Foster Gunnison and his Magic Homes


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By Connie J. Zeigler

Pre-fabricated housing pioneer, Foster Gunnison, cut his modernist teeth on lighting design. His works illuminated New York’s Empire State Building and Rockefeller Centre. The machine-age aesthetic of these buildings influenced design across the nation.

A few years after the Empire State Building opened in 1931, Gunnison turned his estimable talents and machine-age mindset in a new direction. He opened Gunnison Magichomes in 1935 and began the assembly-line production of pre-fabricated houses.
“Champion Home Size 3” one of the floor plans produced by Gunnison. This one is a three-bedroom plan. (From original Gunnison sales material)

Gunnison began this cutting-edge venture in New Albany, Indiana, an Ohio River town with good transportation networks and a long history of wood product production. His homes were built of 4-foot by 8-foot panels of insulated plywood. They were mass produced and elements were interchangeable in a number of different floor plans and extras. “Forbes” called Gunnison the "Henry Ford of housing." Raw materials arrived at the front door, the walls, ceiling and floors were factory finished, doors were hung and windows installed as the panels moved along the conveyor belts and out the rear door onto trucks headed all across the nation.

In 1937 the firm changed its name to Gunnison Housing Corporation, and in 1944 to Gunnison Homes, Inc. World War II temporarily halted production, but in 1944 Gunnison began construction of a new modern factory on Grant Line Road in New Albany. Before the new factory was complete, Gunnison sold 70% of the company to U. S. Steel. U.S. Steel kept Gunnison as general manager of the firm and went to work producing his homes at the new streamlined factory.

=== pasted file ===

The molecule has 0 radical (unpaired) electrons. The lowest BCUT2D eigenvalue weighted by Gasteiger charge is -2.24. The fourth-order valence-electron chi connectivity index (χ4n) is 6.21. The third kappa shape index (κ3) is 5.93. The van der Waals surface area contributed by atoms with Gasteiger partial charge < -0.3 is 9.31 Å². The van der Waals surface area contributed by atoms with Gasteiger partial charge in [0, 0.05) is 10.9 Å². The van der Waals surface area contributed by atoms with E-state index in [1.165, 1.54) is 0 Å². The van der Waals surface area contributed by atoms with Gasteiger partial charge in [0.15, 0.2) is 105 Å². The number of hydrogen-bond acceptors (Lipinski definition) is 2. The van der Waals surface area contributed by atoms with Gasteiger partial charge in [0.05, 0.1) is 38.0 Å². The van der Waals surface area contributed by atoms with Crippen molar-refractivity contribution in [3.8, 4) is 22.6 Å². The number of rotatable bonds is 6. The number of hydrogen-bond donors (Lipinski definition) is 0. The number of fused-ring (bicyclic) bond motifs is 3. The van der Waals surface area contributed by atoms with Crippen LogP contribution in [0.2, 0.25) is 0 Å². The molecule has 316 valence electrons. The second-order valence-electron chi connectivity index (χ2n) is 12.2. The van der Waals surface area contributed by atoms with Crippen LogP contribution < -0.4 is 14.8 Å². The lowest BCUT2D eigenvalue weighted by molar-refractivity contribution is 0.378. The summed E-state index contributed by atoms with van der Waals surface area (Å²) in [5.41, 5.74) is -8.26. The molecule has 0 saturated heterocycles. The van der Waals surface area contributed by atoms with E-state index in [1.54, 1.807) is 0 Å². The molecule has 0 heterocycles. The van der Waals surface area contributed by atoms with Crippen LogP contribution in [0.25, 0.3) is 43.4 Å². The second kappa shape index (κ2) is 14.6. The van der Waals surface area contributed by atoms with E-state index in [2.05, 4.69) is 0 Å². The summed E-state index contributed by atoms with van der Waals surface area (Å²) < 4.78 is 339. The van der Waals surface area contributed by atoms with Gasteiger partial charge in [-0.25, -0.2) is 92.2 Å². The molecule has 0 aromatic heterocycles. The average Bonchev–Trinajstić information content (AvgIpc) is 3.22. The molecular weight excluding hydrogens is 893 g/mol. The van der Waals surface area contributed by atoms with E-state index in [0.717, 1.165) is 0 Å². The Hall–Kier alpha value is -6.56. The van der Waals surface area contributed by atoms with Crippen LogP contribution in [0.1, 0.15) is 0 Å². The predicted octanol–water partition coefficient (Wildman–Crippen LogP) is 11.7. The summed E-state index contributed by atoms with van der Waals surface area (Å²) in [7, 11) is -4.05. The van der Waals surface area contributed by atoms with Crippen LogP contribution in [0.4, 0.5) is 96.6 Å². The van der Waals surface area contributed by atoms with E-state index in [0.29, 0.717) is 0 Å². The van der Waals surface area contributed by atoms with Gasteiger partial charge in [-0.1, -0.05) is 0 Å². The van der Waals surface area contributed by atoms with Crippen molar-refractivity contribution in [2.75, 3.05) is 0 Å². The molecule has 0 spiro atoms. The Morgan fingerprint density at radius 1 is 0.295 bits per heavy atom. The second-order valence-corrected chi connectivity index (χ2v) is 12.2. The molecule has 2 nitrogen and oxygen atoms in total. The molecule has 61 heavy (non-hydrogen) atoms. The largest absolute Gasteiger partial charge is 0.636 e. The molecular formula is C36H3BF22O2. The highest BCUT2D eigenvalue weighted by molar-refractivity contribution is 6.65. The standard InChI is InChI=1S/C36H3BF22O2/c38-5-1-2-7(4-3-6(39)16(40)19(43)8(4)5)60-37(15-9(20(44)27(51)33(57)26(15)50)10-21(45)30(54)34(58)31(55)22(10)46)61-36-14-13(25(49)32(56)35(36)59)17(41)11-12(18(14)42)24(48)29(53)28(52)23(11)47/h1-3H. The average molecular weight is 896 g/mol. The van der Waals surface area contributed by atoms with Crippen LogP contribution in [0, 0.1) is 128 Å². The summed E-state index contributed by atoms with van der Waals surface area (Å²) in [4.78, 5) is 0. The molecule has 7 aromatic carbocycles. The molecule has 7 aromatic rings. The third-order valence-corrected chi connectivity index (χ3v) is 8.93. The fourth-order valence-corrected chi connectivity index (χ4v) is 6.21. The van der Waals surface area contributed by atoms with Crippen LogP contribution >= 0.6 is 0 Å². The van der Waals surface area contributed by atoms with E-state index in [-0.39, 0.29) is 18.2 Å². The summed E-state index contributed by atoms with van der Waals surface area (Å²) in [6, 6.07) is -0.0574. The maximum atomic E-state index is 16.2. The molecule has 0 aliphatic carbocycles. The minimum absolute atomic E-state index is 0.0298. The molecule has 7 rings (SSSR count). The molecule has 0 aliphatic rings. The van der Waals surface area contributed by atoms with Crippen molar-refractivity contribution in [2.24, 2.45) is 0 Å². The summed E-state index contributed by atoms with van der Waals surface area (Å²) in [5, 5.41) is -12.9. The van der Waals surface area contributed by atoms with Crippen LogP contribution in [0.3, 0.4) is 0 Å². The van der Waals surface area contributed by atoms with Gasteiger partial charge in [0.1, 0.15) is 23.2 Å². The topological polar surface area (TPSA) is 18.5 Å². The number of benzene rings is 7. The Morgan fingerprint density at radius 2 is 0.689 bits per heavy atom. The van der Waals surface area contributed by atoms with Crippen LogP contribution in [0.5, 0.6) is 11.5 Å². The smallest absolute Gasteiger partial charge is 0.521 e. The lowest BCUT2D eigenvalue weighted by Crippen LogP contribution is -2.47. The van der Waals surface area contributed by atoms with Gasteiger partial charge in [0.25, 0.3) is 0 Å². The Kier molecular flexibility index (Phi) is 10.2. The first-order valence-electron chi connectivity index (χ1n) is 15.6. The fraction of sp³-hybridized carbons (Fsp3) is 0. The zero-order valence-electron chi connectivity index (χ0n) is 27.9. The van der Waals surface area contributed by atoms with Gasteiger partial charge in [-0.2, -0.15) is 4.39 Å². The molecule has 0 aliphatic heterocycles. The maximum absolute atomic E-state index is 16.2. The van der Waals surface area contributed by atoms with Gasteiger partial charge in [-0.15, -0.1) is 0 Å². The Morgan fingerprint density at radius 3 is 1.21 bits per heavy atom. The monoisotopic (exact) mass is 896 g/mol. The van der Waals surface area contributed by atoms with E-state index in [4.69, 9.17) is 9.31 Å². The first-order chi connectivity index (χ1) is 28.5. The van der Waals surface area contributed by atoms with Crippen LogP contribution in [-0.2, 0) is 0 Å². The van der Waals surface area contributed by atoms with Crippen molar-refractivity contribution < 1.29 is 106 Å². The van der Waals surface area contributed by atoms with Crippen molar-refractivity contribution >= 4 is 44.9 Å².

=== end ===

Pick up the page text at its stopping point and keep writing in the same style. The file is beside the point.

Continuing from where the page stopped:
The Gunnison Factory in New Albany, Indiana, still looks much as it did when Foster Gunnison constructed it in 1944. (Photo by Connie Zeigler)
A “Time” magazine article in 1944 claimed that Gunnison’s “conveyor-belted production methods” produced all the parts of a house in 25 minutes. It also noted that Gunnison believed that success in the marketplace depended on, among other things, focusing sales in communities of 10,000 to 35,000 where building codes “are less onerous,” and keeping prices low enough for “lower-middle-class” buyers. Gunnison homes could be purchased for $2,800 to $5,000, depending on which options were chosen.
Now known as Gunnison Homes, Inc., the firm manufactured thousands of prefabricated homes selling them through dealers and shipping them across the nation. In 1953, Gunnison Homes, Inc. sold out to U.S. Steel, but the firm continued to produce homes at the New Albany factory under the new name, U.S. Steel Homes, until 1974.
Gunnison homes were constructed and still stand around the country, although it’s likely that most have been altered in some way, usually with new siding covering their original insulated-plywood exteriors. Chimneys are often the only remaining telltale exterior signs that the house was a Gunnison. Rectangular metal chimneys pierce the roofs on most models; decorative metal grates may remain beneath the gable as another tell-tale sign of a re-clad Gunnison.

The Gunnison Homes factory in New Albany still looks very much as it did when it was a cutting edge Machine-Age marvel in the 1940s. A careful observer might even notice the expanded Gunnison Home at the rear of the property, plywood walls still intact. The buildings and site are significant contributors to the history of housing in our nation.

A Gunnison home in Columbus, Indiana. (Photo by Louis Joyner)
A row of Gunnison Homes in Columbus, Indiana. Note the decorative metal grate beneath the gable on the house in the background. (Photo by Connie Zeigler)


Connie Zeigler is an architectural historian and owner of C. Resources, historians, based in Indianapolis, Indiana.